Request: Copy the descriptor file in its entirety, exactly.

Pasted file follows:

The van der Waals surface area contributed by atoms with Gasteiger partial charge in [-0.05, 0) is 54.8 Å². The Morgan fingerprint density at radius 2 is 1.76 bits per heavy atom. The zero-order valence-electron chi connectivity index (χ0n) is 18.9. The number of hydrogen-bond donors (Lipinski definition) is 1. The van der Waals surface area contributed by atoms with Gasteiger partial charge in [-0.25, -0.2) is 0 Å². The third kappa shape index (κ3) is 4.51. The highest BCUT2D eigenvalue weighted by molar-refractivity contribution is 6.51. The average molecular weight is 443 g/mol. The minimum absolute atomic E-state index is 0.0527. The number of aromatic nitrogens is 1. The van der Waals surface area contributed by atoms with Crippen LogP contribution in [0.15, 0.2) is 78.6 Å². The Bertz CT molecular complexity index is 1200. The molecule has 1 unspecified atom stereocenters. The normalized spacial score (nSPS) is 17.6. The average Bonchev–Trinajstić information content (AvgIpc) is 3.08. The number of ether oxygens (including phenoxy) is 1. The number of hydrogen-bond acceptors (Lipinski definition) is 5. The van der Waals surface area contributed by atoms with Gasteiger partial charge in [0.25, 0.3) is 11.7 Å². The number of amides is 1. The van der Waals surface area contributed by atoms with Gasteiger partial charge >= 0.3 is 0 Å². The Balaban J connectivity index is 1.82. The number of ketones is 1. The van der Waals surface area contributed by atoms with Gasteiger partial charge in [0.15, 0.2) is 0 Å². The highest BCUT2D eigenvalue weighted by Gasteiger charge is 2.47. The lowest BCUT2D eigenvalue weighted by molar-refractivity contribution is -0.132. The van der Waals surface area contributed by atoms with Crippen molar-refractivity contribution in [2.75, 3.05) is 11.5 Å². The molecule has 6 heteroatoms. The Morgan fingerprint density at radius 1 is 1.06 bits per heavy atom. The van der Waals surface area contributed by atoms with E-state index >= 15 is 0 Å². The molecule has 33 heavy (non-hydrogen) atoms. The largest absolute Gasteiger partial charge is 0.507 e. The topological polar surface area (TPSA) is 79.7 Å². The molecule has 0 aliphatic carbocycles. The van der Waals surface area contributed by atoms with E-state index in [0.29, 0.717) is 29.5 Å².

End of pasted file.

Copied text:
The van der Waals surface area contributed by atoms with Gasteiger partial charge in [-0.05, 0) is 54.8 Å². The Morgan fingerprint density at radius 2 is 1.76 bits per heavy atom. The zero-order valence-electron chi connectivity index (χ0n) is 18.9. The number of hydrogen-bond donors (Lipinski definition) is 1. The van der Waals surface area contributed by atoms with Gasteiger partial charge in [-0.25, -0.2) is 0 Å². The third kappa shape index (κ3) is 4.51. The highest BCUT2D eigenvalue weighted by molar-refractivity contribution is 6.51. The average molecular weight is 443 g/mol. The minimum absolute atomic E-state index is 0.0527. The number of aromatic nitrogens is 1. The van der Waals surface area contributed by atoms with Crippen LogP contribution in [0.15, 0.2) is 78.6 Å². The Bertz CT molecular complexity index is 1200. The molecule has 1 unspecified atom stereocenters. The normalized spacial score (nSPS) is 17.6. The average Bonchev–Trinajstić information content (AvgIpc) is 3.08. The number of ether oxygens (including phenoxy) is 1. The number of hydrogen-bond acceptors (Lipinski definition) is 5. The van der Waals surface area contributed by atoms with Gasteiger partial charge in [0.25, 0.3) is 11.7 Å². The number of amides is 1. The van der Waals surface area contributed by atoms with Gasteiger partial charge >= 0.3 is 0 Å². The Balaban J connectivity index is 1.82. The number of ketones is 1. The van der Waals surface area contributed by atoms with Gasteiger partial charge in [0.15, 0.2) is 0 Å². The highest BCUT2D eigenvalue weighted by Gasteiger charge is 2.47. The lowest BCUT2D eigenvalue weighted by molar-refractivity contribution is -0.132. The van der Waals surface area contributed by atoms with Crippen molar-refractivity contribution in [2.75, 3.05) is 11.5 Å². The molecule has 6 heteroatoms. The Morgan fingerprint density at radius 1 is 1.06 bits per heavy atom. The van der Waals surface area contributed by atoms with E-state index >= 15 is 0 Å². The molecule has 33 heavy (non-hydrogen) atoms. The largest absolute Gasteiger partial charge is 0.507 e. The topological polar surface area (TPSA) is 79.7 Å². The molecule has 0 aliphatic carbocycles. The van der Waals surface area contributed by atoms with E-state index in [0.29, 0.717) is 29.5 Å².